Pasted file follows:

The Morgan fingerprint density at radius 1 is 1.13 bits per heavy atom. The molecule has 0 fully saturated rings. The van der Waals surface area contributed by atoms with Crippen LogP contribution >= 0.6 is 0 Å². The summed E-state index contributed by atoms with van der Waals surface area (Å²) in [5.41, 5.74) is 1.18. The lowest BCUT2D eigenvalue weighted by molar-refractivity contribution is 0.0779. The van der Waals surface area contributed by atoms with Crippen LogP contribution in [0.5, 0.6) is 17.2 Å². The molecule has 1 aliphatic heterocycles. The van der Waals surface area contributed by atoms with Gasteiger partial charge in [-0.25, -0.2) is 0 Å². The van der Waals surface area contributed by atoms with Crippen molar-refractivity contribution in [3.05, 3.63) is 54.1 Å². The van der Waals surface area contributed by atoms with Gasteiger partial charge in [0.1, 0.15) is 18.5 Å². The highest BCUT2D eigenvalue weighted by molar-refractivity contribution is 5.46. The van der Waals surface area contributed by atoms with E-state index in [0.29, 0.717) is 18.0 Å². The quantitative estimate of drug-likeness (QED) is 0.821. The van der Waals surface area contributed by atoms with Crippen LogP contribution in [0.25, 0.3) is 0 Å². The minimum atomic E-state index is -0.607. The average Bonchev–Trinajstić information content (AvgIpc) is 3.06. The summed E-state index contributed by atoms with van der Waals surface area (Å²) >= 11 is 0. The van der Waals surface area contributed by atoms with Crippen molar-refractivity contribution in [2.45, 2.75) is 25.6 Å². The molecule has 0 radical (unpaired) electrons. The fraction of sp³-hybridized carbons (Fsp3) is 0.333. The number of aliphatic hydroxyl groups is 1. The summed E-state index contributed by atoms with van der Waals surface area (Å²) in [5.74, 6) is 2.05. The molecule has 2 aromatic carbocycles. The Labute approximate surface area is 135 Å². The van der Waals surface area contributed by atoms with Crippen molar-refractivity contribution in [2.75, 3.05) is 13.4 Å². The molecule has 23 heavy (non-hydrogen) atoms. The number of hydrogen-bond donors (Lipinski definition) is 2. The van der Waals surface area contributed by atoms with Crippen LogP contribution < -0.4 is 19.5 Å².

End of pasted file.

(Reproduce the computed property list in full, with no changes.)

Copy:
The Morgan fingerprint density at radius 1 is 1.13 bits per heavy atom. The molecule has 0 fully saturated rings. The van der Waals surface area contributed by atoms with Crippen LogP contribution >= 0.6 is 0 Å². The summed E-state index contributed by atoms with van der Waals surface area (Å²) in [5.41, 5.74) is 1.18. The lowest BCUT2D eigenvalue weighted by molar-refractivity contribution is 0.0779. The van der Waals surface area contributed by atoms with Crippen LogP contribution in [0.5, 0.6) is 17.2 Å². The molecule has 1 aliphatic heterocycles. The van der Waals surface area contributed by atoms with Gasteiger partial charge in [-0.25, -0.2) is 0 Å². The van der Waals surface area contributed by atoms with Crippen molar-refractivity contribution in [3.05, 3.63) is 54.1 Å². The van der Waals surface area contributed by atoms with Gasteiger partial charge in [0.1, 0.15) is 18.5 Å². The highest BCUT2D eigenvalue weighted by molar-refractivity contribution is 5.46. The van der Waals surface area contributed by atoms with E-state index in [0.29, 0.717) is 18.0 Å². The quantitative estimate of drug-likeness (QED) is 0.821. The van der Waals surface area contributed by atoms with Crippen LogP contribution in [0.25, 0.3) is 0 Å². The minimum atomic E-state index is -0.607. The average Bonchev–Trinajstić information content (AvgIpc) is 3.06. The summed E-state index contributed by atoms with van der Waals surface area (Å²) >= 11 is 0. The van der Waals surface area contributed by atoms with Crippen molar-refractivity contribution in [2.45, 2.75) is 25.6 Å². The molecule has 0 radical (unpaired) electrons. The fraction of sp³-hybridized carbons (Fsp3) is 0.333. The number of aliphatic hydroxyl groups is 1. The summed E-state index contributed by atoms with van der Waals surface area (Å²) in [5.74, 6) is 2.05. The molecule has 2 aromatic carbocycles. The Labute approximate surface area is 135 Å². The van der Waals surface area contributed by atoms with Crippen molar-refractivity contribution in [2.75, 3.05) is 13.4 Å². The molecule has 23 heavy (non-hydrogen) atoms. The number of hydrogen-bond donors (Lipinski definition) is 2. The van der Waals surface area contributed by atoms with Crippen LogP contribution < -0.4 is 19.5 Å².